Unamed roads
I personally like riding on unnamed roads, hardly any cars, you feel freedom and you can normally find short peaceful routes to your destination. There are however downsides to them, if a road is hardly used then hardly any money will be put into maintaining the roads. This means that potholes and uneven road edges may be an issue. On unnamed roads you don't normally get pot holes, but an uneven road edge is often a problem, so it is always best to look ahead so that you can react in time, otherwise you could easily find yourself in a ditch at the side of the road.

Picking an atlas for you
There are so many different types of atlases out there that offer different things, unless you think that you may be cycling 30+MPH then it is not worth getting an atlas that tells you exactly where speed cameras are positioned. You may however want an atlas that has information about local amenities such as shops, restaurants and any other cyclist refueling stations. If you are going to be cycling within cities then you may be best of getting an atlas with close-up maps of city centres. If you are just simply cycling around your local city then obviously an A-Z of your city is the best option for you.

What I find best is best to do is detach yourself from the internet and to go down to a bookstore such as Waterstones and go to their Atlas section and look through the different atlases on offer and decide which one is good for you.

Look at readability of the map, if you cannot understand how the map is layed out then there is no point in spending your hard earned money into it.

Actually creating your route
Creating your route can be fun, but is not the best part of the journey. Creating the route can be done by either flipping through your atlas and writing down directions to your destination or by using a tool such as Google map creator which allows you to create a map by roads or using lines. I prefer to use the lines option, the reason why is because the roads option doesn't always attach itself to the certain road you want to cycle on and will attach itself instead to a motorway. Using the line option on the other hand places a node anywhere you click. Please see the link below to learn how to use the Google map creator to create and save maps to your Google Account.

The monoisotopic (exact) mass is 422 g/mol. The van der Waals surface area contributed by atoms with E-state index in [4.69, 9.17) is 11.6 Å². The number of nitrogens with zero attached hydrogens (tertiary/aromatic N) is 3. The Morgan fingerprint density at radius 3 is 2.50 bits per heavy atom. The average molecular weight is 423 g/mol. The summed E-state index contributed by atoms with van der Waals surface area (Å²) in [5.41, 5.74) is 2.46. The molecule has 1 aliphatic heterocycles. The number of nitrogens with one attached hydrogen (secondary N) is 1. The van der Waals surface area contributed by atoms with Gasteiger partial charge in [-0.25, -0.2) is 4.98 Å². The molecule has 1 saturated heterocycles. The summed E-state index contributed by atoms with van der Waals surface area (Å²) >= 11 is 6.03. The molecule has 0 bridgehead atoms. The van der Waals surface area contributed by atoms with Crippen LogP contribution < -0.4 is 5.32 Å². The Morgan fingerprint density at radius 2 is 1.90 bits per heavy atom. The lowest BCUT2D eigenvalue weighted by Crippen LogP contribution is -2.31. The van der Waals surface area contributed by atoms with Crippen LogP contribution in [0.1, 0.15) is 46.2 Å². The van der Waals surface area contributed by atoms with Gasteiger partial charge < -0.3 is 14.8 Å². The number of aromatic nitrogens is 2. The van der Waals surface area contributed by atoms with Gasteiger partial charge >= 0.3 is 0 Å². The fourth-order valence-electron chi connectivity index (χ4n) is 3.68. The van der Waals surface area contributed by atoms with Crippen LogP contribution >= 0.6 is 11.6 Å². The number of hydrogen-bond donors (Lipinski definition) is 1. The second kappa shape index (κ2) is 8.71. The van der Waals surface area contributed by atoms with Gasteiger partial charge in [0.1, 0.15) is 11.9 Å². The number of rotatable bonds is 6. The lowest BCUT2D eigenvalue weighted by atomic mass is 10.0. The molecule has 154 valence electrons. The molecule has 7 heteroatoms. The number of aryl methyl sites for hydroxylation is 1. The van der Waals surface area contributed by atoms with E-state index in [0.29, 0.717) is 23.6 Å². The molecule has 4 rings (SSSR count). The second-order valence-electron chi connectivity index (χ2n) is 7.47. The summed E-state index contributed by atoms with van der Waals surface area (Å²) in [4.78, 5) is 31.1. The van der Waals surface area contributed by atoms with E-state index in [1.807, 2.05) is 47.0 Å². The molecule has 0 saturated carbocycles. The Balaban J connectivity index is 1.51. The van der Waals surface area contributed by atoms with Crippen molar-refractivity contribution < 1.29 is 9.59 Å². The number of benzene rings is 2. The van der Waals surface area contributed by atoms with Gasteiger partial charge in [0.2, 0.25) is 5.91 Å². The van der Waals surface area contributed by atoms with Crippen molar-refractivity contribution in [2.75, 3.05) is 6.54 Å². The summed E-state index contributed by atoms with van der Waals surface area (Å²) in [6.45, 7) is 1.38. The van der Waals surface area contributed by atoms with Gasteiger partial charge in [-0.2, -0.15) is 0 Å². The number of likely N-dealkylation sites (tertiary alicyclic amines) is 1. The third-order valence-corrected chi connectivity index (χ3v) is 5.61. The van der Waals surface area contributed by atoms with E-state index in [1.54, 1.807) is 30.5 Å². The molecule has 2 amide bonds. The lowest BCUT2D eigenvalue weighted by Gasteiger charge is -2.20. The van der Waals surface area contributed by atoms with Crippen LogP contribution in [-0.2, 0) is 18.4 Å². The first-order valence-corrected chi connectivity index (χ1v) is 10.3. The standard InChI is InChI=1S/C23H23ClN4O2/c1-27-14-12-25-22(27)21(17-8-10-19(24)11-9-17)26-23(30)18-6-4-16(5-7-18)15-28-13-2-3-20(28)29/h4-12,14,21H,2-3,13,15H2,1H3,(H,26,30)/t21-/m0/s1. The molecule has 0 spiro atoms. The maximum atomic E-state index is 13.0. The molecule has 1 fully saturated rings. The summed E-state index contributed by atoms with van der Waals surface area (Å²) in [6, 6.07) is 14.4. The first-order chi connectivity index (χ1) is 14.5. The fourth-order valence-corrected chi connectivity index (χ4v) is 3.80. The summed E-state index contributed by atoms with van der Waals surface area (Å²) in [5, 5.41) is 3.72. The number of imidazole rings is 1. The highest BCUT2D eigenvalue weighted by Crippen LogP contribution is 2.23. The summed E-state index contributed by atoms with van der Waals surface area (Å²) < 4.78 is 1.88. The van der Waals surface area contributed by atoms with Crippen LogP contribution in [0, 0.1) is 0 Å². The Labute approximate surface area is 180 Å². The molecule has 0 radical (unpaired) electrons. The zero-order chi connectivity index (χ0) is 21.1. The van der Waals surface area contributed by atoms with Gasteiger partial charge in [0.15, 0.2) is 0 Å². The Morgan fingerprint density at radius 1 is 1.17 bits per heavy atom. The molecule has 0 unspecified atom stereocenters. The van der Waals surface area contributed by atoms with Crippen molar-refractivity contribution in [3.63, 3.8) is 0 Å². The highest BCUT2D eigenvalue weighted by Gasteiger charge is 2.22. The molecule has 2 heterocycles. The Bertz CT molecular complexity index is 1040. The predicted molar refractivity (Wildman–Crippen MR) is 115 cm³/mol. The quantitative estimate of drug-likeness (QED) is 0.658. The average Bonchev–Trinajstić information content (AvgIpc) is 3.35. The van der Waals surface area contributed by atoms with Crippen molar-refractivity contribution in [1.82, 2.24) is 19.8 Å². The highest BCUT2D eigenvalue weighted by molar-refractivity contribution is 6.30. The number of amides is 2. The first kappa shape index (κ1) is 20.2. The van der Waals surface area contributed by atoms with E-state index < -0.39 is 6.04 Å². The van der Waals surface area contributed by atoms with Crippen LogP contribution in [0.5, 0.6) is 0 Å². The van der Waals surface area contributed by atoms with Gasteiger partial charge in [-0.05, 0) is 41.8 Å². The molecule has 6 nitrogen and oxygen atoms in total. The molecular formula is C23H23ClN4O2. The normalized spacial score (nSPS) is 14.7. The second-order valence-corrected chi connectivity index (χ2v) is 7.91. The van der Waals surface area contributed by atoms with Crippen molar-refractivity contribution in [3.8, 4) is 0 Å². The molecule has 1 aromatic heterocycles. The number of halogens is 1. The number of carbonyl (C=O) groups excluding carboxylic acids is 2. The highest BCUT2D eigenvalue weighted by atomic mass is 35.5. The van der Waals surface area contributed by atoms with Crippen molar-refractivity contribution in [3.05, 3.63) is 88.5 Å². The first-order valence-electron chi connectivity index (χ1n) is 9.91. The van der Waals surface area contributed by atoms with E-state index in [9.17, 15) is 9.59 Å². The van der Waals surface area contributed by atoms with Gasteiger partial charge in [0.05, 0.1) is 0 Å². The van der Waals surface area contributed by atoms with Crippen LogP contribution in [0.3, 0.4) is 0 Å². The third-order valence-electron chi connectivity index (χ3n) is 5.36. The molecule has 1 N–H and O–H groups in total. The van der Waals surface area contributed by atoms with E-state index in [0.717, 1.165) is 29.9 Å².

This guide will be continued next friday!

Wednesday, 15 December 2010

Nottingham to Derby

This route is a short and fairly simple training route taking you to Derby from Nottingham, this route doesn't really take you past any landmarks as I can think of, although do feel free to correct me on this if I am wrong. As mentioned this route is a training route and I personally do this route with no break at any point.

There are very few hills on this route to Derby so it is good practice for flat cycling, but if you are wanting hills then this might not be for you. However, once you get in to Derby you can follow the river side patch into Matlock which might be a good route. So far I have not followed the riverside path that far, but it does stretch that far.

Monday, 13 December 2010

Nottingham - Birmingham

Currently making a Nottingham to Birmingham route that starts of by going through Ruddington, I am wanting to know if anyone knows of any good landmarks on this route. I have not yet completed the route, but I am hoping that people know any landmarks on the way that I may want to add to the map.

Due to the route being so long I want there to be some kind of checkpoints of some sort, I would rather it be a landmark or place of interest so that people can take a pleasant break or have a nice social ride.

Saturday, 11 December 2010

New routes.

I enjoy going to new destinations and finding a cycle rout to the destinations. I am constantly creating new routes for me to cycle. If there is a certain destination that you would like a route creating to from Nottingham then please specify what place you are wanting to cycle to, what time of year and whether you mind whether there are busy roads or not. I will try to personally make a route for you and might even test it myself depending on whether the route or the destination interests me or not.